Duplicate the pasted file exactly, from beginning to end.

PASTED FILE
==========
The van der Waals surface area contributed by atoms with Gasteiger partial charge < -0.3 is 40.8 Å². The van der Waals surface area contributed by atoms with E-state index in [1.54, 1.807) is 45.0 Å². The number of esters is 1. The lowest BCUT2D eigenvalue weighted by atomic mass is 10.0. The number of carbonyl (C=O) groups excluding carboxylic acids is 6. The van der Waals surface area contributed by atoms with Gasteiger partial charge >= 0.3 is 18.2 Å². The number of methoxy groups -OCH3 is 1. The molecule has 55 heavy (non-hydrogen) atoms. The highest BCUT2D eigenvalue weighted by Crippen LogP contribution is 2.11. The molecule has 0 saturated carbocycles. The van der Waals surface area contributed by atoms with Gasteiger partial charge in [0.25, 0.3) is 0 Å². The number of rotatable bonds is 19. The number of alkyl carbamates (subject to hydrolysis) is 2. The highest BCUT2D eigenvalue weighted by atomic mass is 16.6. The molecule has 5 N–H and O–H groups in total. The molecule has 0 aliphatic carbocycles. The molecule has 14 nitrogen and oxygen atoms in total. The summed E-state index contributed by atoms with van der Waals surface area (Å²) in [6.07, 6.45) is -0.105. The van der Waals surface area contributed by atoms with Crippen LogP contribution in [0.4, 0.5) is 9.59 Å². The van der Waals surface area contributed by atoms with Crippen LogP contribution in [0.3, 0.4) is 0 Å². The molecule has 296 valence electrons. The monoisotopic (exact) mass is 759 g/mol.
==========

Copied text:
The van der Waals surface area contributed by atoms with Gasteiger partial charge < -0.3 is 40.8 Å². The van der Waals surface area contributed by atoms with E-state index in [1.54, 1.807) is 45.0 Å². The number of esters is 1. The lowest BCUT2D eigenvalue weighted by atomic mass is 10.0. The number of carbonyl (C=O) groups excluding carboxylic acids is 6. The van der Waals surface area contributed by atoms with Gasteiger partial charge >= 0.3 is 18.2 Å². The number of methoxy groups -OCH3 is 1. The molecule has 55 heavy (non-hydrogen) atoms. The highest BCUT2D eigenvalue weighted by Crippen LogP contribution is 2.11. The molecule has 0 saturated carbocycles. The van der Waals surface area contributed by atoms with Gasteiger partial charge in [0.25, 0.3) is 0 Å². The number of rotatable bonds is 19. The number of alkyl carbamates (subject to hydrolysis) is 2. The highest BCUT2D eigenvalue weighted by atomic mass is 16.6. The molecule has 5 N–H and O–H groups in total. The molecule has 0 aliphatic carbocycles. The molecule has 14 nitrogen and oxygen atoms in total. The summed E-state index contributed by atoms with van der Waals surface area (Å²) in [6.07, 6.45) is -0.105. The van der Waals surface area contributed by atoms with Crippen LogP contribution in [0.4, 0.5) is 9.59 Å². The van der Waals surface area contributed by atoms with Crippen LogP contribution in [0.3, 0.4) is 0 Å². The molecule has 296 valence electrons. The monoisotopic (exact) mass is 759 g/mol.